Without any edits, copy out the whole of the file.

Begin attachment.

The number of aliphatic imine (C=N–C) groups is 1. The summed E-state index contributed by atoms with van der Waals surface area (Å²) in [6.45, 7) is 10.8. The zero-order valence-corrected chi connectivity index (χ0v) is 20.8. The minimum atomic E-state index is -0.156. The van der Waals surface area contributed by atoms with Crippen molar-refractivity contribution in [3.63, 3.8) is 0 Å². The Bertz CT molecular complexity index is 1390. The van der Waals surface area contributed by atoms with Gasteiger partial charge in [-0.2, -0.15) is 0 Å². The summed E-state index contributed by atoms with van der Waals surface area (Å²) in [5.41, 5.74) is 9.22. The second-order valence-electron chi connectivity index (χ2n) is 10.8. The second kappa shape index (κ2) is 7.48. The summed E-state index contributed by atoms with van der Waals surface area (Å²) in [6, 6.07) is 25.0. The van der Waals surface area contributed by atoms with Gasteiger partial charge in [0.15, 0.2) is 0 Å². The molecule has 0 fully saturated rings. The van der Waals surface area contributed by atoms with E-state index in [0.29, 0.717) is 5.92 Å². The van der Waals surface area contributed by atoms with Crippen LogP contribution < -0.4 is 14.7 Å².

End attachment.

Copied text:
The number of aliphatic imine (C=N–C) groups is 1. The summed E-state index contributed by atoms with van der Waals surface area (Å²) in [6.45, 7) is 10.8. The zero-order valence-corrected chi connectivity index (χ0v) is 20.8. The minimum atomic E-state index is -0.156. The van der Waals surface area contributed by atoms with Crippen molar-refractivity contribution in [3.63, 3.8) is 0 Å². The Bertz CT molecular complexity index is 1390. The van der Waals surface area contributed by atoms with Gasteiger partial charge in [-0.2, -0.15) is 0 Å². The summed E-state index contributed by atoms with van der Waals surface area (Å²) in [5.41, 5.74) is 9.22. The second-order valence-electron chi connectivity index (χ2n) is 10.8. The second kappa shape index (κ2) is 7.48. The summed E-state index contributed by atoms with van der Waals surface area (Å²) in [6, 6.07) is 25.0. The van der Waals surface area contributed by atoms with Gasteiger partial charge in [0.15, 0.2) is 0 Å². The molecule has 0 fully saturated rings. The van der Waals surface area contributed by atoms with E-state index in [0.29, 0.717) is 5.92 Å². The van der Waals surface area contributed by atoms with Crippen LogP contribution < -0.4 is 14.7 Å².